Not much has changed since the last time I reported on the Liveability report from The Economist Intelligence Unit in 2007. Vancouver is still the best place to live overall according to the 2009 ranking:
I’m finding the Mercer’s 2009 Quality of Living survey much more useful as it provides a special ranking for hubs with the best infrastructure. Note that Mercer’ survey is meant to be used as a comparison tool to determine compensation packages for companies with personnel abroad. Yet, as usual, it is fun to make a list of the cities where you would want to live next, right?
Here are the Top 5 cities in each region, according to the Mercer survey:
Middle East & Africa
As we struggle to find ways to survive the current crisis and look at the leaders of the world to provide guidance, the latest Hub Culture 2009 Zeitgeist Ranking will come in handy as a tour of the cities that are better positioned to sustain an acceptable quality of life while providing plenty of opportunities to rebuild for the future. A zeitgeist reflecting the drama of our times:
its not really about the Obamas – its about the context of our changing expectations of government
Berliners become an enigma – povo at home, increasingly affluent abroad
Just ignore the noxious skyline as you watch the GDP growth rates, still hovering near 9%
LA’s fashion scene has stagnated, and the city’s hold on entertainment is slipping to diffusion by web 2.0
the principles of kaizen (continuous improvement) are shaping a really cool new Japanese ecovibe
The general attitude down under appears to be one of distant concern
Here, ‘crunch’ is in the quinoa, not in the financial vocabulary
The city is rich enough to sit out the bust, and it can always rely on China’s neighboring Guangdong province to drive the local economy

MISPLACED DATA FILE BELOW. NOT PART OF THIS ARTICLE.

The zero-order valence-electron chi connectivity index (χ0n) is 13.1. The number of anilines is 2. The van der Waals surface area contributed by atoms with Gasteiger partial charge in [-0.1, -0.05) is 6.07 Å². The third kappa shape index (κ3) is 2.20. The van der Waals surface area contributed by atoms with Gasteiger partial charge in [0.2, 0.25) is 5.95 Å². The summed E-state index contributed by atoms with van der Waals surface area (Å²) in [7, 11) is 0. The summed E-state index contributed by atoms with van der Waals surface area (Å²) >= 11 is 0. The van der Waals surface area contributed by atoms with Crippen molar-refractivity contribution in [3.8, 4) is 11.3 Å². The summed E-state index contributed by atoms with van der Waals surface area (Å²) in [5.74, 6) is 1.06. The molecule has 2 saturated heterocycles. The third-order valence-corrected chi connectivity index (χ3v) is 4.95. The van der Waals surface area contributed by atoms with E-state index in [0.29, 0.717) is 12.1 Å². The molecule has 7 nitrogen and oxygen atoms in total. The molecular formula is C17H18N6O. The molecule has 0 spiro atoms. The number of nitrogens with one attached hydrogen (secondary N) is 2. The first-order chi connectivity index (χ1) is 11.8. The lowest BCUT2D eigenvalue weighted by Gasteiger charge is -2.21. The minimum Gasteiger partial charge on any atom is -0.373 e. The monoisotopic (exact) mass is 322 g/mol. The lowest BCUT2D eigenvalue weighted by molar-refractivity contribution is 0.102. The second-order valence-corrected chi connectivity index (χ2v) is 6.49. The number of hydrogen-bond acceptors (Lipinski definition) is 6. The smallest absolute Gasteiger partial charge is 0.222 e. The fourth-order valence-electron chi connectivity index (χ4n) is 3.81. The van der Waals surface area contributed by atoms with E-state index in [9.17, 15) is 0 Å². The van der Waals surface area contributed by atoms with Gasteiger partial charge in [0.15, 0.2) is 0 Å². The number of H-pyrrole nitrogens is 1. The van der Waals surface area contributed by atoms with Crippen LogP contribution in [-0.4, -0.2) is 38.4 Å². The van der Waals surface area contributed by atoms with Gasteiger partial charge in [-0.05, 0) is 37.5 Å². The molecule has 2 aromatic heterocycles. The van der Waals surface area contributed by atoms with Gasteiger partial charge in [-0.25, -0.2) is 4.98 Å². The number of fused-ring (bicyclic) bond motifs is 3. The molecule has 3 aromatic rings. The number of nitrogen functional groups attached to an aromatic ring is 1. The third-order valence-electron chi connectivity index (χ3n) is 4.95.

Hunger breeds innovation, because people actually have to think, plot and [...]
Via the BLDGBLOG I’m learning that the Liverpool Biennial is running an international exhibition entitled MADE UP, celebrating the power of artistic imagination. As part of its catalog Geoff Manaugh wrote an essay on the notion of made-up cities, challenging the assumption that everyone who lives in a city knows what it is like to be urban. His post is a brilliant collection of arguments about what constitutes a city.
If Urville, the ultimate example of urban fantasy lives up to the architectural standards of most modern metropolis but is completely devoid of character, can a truly urban experience be architected without the need for a massive agglomeration of buildings? Understanding of these two extreme exercises may lead to better ideas on how to design the cities of the future. Certainly it would seem this exercise is important as we are making important mistakes in building current cities:
…we have perfected the art of the anti-city—that we have made up anything but truly urban environments. Dubai, for instance, is famously difficult to navigate on foot, requiring a ten minute car ride down six-lane motorways, complete with frequently lethal U-turns, simply to get to the hotel [...]
Every year Stan Stalnaker and his team of global citizens gather their experiences around the world and summarize in this, their now famous Hub Culture’s Zeitgeist Ranking, the cities that for a variety of reasons seem to be at the center of the Universe. An elusive classification that doesn’t get impressed with economic power, flawless life-styles or centuries-old traditions, is mostly based on heuristics that related to the needs and desires of global citizens hoping from hub to hub networking their way into urban authorities. This is their veredict:
Los Angeles, United States
In some ways, the doom and gloom LA has experienced recently has presaged the general red alerts now being felt elsewhere – from environmental crisis to economic lapse, LA seems to have arrived in the shits just before everyone else.
As the cutting edge vibe in London wanes, Berlin continues to draw the young and the restless, and its ties to a resurgent East (i.e. Moscow, Warsaw) are really showing dividends.
Even as Mumbai gridlock threatens to become a 24/7 state of affairs, India in general and Mumbai in particular continue their assault on the global consciousness. It’s hard to argue against Mumbai, especially with so many [...]